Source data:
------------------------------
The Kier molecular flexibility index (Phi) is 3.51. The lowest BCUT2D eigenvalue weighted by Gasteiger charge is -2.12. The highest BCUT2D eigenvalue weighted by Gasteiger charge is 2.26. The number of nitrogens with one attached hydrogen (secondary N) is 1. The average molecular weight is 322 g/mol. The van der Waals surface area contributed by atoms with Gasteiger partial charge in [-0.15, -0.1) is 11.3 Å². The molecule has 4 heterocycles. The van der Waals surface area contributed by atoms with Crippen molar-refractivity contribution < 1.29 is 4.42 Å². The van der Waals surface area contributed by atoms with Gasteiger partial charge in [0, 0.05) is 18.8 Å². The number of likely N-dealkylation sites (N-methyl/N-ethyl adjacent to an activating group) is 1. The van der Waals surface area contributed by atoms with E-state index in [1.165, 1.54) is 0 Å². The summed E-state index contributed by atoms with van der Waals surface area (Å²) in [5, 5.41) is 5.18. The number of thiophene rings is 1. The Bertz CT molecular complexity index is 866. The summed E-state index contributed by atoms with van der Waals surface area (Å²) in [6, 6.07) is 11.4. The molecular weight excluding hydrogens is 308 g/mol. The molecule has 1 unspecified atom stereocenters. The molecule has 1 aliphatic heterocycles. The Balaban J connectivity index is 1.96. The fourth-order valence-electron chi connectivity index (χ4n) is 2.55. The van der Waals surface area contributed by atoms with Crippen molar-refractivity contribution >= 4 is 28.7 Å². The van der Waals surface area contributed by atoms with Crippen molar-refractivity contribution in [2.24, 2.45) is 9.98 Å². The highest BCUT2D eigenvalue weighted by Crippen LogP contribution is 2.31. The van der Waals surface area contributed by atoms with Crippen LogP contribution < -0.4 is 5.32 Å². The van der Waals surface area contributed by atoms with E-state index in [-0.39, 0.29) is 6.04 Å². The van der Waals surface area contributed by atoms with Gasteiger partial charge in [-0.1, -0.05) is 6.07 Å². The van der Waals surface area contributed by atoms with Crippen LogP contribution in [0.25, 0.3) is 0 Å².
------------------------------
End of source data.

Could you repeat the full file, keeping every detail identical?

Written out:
The Kier molecular flexibility index (Phi) is 3.51. The lowest BCUT2D eigenvalue weighted by Gasteiger charge is -2.12. The highest BCUT2D eigenvalue weighted by Gasteiger charge is 2.26. The number of nitrogens with one attached hydrogen (secondary N) is 1. The average molecular weight is 322 g/mol. The van der Waals surface area contributed by atoms with Gasteiger partial charge in [-0.15, -0.1) is 11.3 Å². The molecule has 4 heterocycles. The van der Waals surface area contributed by atoms with Crippen molar-refractivity contribution < 1.29 is 4.42 Å². The van der Waals surface area contributed by atoms with Gasteiger partial charge in [0, 0.05) is 18.8 Å². The number of likely N-dealkylation sites (N-methyl/N-ethyl adjacent to an activating group) is 1. The van der Waals surface area contributed by atoms with E-state index in [1.165, 1.54) is 0 Å². The summed E-state index contributed by atoms with van der Waals surface area (Å²) in [5, 5.41) is 5.18. The number of thiophene rings is 1. The Bertz CT molecular complexity index is 866. The summed E-state index contributed by atoms with van der Waals surface area (Å²) in [6, 6.07) is 11.4. The molecular weight excluding hydrogens is 308 g/mol. The molecule has 1 unspecified atom stereocenters. The molecule has 1 aliphatic heterocycles. The Balaban J connectivity index is 1.96. The fourth-order valence-electron chi connectivity index (χ4n) is 2.55. The van der Waals surface area contributed by atoms with Crippen molar-refractivity contribution >= 4 is 28.7 Å². The van der Waals surface area contributed by atoms with Crippen molar-refractivity contribution in [2.24, 2.45) is 9.98 Å². The highest BCUT2D eigenvalue weighted by Crippen LogP contribution is 2.31. The van der Waals surface area contributed by atoms with Crippen LogP contribution < -0.4 is 5.32 Å². The van der Waals surface area contributed by atoms with E-state index in [-0.39, 0.29) is 6.04 Å². The van der Waals surface area contributed by atoms with Gasteiger partial charge in [-0.1, -0.05) is 6.07 Å². The van der Waals surface area contributed by atoms with Crippen LogP contribution in [0.25, 0.3) is 0 Å².